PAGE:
Oral glucose tolerance tests (oGTT) were performed at 4 weeks (Figure 2A and B) and 12 weeks (Figure 2D and E) after the start of the dietary intervention. While the Hi-F diet caused the expected decrease in glucose tolerance at both time points, glucose tolerance in the Hi-ST mice, remained very similar to chow control mice, even though Hi-ST mice had similar levels of adiposity as the Hi-F mice. After both 4 and 12 weeks of diet, Hi-ST and Hi-F mice displayed a higher fasting and glucose-stimulated blood insulin concentration during the GTT compared to chow controls with Hi-ST mice returning to basal levels faster than the Hi-F group (Figure 2C and F).

Glucose tolerance of high starch (Hi-ST) mice is similar to chow despite increased adiposity and may be due to liver, but not β-cell, involvement.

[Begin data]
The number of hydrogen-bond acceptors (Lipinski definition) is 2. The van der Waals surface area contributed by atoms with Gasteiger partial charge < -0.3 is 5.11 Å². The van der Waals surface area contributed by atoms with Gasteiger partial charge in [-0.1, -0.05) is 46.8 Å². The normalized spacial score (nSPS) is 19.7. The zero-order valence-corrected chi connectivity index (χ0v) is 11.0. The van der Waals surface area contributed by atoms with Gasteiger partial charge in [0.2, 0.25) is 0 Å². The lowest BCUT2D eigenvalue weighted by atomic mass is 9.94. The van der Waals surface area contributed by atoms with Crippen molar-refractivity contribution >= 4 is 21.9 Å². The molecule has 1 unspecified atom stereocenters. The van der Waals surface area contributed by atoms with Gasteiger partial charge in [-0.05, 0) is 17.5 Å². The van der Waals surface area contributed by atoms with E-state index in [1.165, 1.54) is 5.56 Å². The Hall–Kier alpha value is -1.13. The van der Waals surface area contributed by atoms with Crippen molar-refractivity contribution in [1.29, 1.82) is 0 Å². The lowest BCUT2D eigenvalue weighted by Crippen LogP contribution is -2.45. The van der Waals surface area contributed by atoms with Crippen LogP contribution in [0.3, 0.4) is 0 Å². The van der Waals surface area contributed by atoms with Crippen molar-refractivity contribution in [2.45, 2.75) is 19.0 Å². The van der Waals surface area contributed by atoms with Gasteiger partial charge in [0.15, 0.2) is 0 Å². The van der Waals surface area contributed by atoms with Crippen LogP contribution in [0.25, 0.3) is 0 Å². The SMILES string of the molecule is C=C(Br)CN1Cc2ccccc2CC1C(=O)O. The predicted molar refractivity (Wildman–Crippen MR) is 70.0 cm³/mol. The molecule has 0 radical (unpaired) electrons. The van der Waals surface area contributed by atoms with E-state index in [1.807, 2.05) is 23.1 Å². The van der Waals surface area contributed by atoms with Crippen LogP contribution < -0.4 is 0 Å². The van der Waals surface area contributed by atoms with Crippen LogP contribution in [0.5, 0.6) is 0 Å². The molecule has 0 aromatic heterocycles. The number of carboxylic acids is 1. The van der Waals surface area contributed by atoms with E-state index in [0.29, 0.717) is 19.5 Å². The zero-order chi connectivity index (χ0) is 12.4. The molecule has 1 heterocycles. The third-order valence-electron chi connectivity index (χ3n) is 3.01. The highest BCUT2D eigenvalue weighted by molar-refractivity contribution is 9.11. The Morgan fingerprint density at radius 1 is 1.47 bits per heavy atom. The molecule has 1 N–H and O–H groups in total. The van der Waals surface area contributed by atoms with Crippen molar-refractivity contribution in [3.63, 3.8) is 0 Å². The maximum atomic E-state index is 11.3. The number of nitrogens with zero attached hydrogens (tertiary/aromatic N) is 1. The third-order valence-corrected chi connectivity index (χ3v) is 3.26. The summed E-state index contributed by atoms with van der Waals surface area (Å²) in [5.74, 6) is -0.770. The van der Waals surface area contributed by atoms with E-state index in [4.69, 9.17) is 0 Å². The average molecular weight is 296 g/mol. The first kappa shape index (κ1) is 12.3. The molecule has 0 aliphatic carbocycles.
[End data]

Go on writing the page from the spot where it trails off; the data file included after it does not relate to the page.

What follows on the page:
(A) Oral glucose tolerance test (oGTT) after 4 weeks of feeding, (B) area under the curve for the oGTT after 4 weeks of feeding, n=45, (C) insulin released during the oGTT after 4 weeks of feeding, n=42–45. (D) oGTT after 12 weeks of feeding, (E) area under the curve for the oGTT after 12 weeks of feeding, (F) insulin released during the oGTT after 12 weeks of feeding, n=19–20. (G) oGTT with deuterated glucose after 14 weeks of feeding, n=10, (H) deuterated glucose enrichment curves, (I) endogenous glucose production during the oGTT, (J) endogenous glucose production as expressed as a change from baseline, n=10. (K) Glucose-stimulated insulin secretion, n=5–6, (L) insulin content of β-cell (53–60 islets). Grey – chow, blue – Hi-ST, pink – high fat (Hi-F). Data presented as mean ± SEM. Data analysed with a one-way ANOVA or two-way repeated measures ANOVA where appropriate. *p<0.05 different to chow; #p<0.05 different to Hi-ST; ‡p<0.05 different to 2.8 of the same dietary group.